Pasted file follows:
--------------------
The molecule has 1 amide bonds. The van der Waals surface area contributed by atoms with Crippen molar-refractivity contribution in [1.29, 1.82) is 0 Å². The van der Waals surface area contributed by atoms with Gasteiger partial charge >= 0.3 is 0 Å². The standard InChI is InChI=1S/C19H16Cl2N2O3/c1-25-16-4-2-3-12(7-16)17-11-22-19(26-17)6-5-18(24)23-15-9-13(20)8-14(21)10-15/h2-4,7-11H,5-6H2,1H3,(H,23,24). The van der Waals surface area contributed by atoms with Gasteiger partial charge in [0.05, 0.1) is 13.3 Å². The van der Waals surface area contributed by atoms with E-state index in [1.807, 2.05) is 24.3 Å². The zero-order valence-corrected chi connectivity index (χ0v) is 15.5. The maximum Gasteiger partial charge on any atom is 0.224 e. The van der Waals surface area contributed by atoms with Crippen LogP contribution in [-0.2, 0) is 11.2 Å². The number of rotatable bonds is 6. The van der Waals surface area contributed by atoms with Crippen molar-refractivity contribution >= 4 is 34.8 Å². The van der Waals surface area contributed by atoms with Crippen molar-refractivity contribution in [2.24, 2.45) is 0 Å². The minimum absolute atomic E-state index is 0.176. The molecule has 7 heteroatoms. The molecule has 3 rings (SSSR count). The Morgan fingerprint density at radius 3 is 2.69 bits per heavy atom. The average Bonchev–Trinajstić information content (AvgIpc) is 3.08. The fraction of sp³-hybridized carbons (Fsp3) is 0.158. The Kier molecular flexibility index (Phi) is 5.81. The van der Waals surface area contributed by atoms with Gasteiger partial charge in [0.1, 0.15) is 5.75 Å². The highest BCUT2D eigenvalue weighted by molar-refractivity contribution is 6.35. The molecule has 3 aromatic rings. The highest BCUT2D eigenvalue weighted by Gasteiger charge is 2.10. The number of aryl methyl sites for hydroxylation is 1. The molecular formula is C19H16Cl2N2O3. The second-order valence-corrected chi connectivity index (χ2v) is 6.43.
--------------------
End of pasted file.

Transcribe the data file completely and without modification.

The molecule has 1 amide bonds. The van der Waals surface area contributed by atoms with Crippen molar-refractivity contribution in [1.29, 1.82) is 0 Å². The van der Waals surface area contributed by atoms with Gasteiger partial charge >= 0.3 is 0 Å². The standard InChI is InChI=1S/C19H16Cl2N2O3/c1-25-16-4-2-3-12(7-16)17-11-22-19(26-17)6-5-18(24)23-15-9-13(20)8-14(21)10-15/h2-4,7-11H,5-6H2,1H3,(H,23,24). The van der Waals surface area contributed by atoms with Gasteiger partial charge in [0.05, 0.1) is 13.3 Å². The van der Waals surface area contributed by atoms with E-state index in [1.807, 2.05) is 24.3 Å². The zero-order valence-corrected chi connectivity index (χ0v) is 15.5. The maximum Gasteiger partial charge on any atom is 0.224 e. The van der Waals surface area contributed by atoms with Crippen LogP contribution in [-0.2, 0) is 11.2 Å². The number of rotatable bonds is 6. The van der Waals surface area contributed by atoms with Crippen molar-refractivity contribution >= 4 is 34.8 Å². The van der Waals surface area contributed by atoms with Crippen molar-refractivity contribution in [2.24, 2.45) is 0 Å². The minimum absolute atomic E-state index is 0.176. The molecule has 7 heteroatoms. The molecule has 3 rings (SSSR count). The Morgan fingerprint density at radius 3 is 2.69 bits per heavy atom. The average Bonchev–Trinajstić information content (AvgIpc) is 3.08. The fraction of sp³-hybridized carbons (Fsp3) is 0.158. The Kier molecular flexibility index (Phi) is 5.81. The van der Waals surface area contributed by atoms with Gasteiger partial charge in [0.1, 0.15) is 5.75 Å². The highest BCUT2D eigenvalue weighted by molar-refractivity contribution is 6.35. The molecule has 3 aromatic rings. The highest BCUT2D eigenvalue weighted by Gasteiger charge is 2.10. The number of aryl methyl sites for hydroxylation is 1. The molecular formula is C19H16Cl2N2O3. The second-order valence-corrected chi connectivity index (χ2v) is 6.43.